My lesson for doing a POGIL to learn about Free Body Diagrams and Completing the Parallelogram failed due to broken force probes and too few materials in general. For the groups who had two working probes it started out well and I believe this could be a fantastic lesson if the materials were all there.
The goal was to use spring scale force probes to measure the tension the held up a known mass. With one force probe the weight can be inferred, then two force probes can show that the tension in each probe was reduced to about half. From here, wedges of paper at different angles were passed out and the students would hold their probes in that orientation, measure the force, and then use the wedge on their paper to match the angle. For all configurations, students use a scale (1 cm = 1 N) to carefully draw out scaled FBDs. Students are guided to draw the assumed vertical force and connect dotted lines from the measured, angled forces to the top of the assumed vertical force (completing the parallelogram).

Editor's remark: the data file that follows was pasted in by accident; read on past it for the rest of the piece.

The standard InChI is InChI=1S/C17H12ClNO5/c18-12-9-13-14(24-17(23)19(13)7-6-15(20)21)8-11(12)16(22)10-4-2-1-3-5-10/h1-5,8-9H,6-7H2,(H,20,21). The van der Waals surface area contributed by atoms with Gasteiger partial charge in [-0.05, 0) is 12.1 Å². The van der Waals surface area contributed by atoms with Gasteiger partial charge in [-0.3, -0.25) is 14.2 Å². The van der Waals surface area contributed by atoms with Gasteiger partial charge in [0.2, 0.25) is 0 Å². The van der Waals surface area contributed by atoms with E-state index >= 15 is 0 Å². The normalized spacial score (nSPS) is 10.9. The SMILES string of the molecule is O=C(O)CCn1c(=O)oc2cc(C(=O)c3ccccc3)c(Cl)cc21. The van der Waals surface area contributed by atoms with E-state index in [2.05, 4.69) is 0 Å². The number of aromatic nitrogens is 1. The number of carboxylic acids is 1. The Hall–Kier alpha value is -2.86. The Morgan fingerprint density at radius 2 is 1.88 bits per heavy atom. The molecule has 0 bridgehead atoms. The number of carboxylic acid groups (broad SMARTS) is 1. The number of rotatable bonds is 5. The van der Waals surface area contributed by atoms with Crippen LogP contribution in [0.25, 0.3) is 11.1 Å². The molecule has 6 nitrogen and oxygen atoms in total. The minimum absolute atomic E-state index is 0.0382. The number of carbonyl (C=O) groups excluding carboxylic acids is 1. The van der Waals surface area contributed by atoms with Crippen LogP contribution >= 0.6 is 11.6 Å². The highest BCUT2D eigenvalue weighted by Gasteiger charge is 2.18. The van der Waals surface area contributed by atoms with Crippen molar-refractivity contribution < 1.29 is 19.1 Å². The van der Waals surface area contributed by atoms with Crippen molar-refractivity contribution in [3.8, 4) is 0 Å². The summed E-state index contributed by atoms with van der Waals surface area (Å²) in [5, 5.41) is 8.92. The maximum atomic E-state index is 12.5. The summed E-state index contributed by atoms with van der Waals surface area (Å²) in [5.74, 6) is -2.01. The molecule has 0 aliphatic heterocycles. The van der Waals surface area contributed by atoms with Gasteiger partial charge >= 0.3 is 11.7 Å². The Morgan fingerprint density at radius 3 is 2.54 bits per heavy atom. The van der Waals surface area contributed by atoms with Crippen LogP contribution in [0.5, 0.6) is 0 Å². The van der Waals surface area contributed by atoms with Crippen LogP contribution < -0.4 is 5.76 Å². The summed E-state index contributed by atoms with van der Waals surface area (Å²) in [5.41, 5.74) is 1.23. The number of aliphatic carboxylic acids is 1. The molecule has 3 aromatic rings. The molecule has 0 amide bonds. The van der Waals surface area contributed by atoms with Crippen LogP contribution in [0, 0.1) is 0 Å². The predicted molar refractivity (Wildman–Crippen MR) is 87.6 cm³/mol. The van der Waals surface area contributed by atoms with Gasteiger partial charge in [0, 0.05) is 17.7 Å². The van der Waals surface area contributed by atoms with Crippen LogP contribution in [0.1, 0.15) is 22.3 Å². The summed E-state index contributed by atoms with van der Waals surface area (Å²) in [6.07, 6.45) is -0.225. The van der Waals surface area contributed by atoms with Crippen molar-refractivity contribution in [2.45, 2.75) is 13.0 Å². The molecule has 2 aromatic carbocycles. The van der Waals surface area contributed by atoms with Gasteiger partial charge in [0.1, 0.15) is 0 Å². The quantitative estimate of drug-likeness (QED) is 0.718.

I would love to work on transforming this lesson into a 5 practices lesson to really use student responses to guide the model that we develop. I think in the future this would be great as two lessons. The first one to practice using the devices, measuring out the vectors and learning about how mass and weight are related by using different objects and making a graph. The second would be this lesson where they look at forces from different angles.
This lesson came from a long “head scratching” experience of how to help students discover free body diagrams, rather than just explaining the steps. I really want to help students discover more and guide the work that we do and I’m very happy to read the 5 Practices to help with that. I always thought Free Body Diagrams was a pretty dry topic to learn at first (though incredibly useful) and it took forever for me to come up with a lesson that puts the focus on the students doing science instead of just taking lecture notes. I think a lot of discovery lessons via the 5 Practices, followed by Hewitt’s Conceptual Physics Worksheets can create a strong conceptual base that is student driven. Future tasks are to develop strong student discovery based lessons to learn Motion Maps, Energy LOL Diagrams (Bar charts), and Momentum Bar Charts.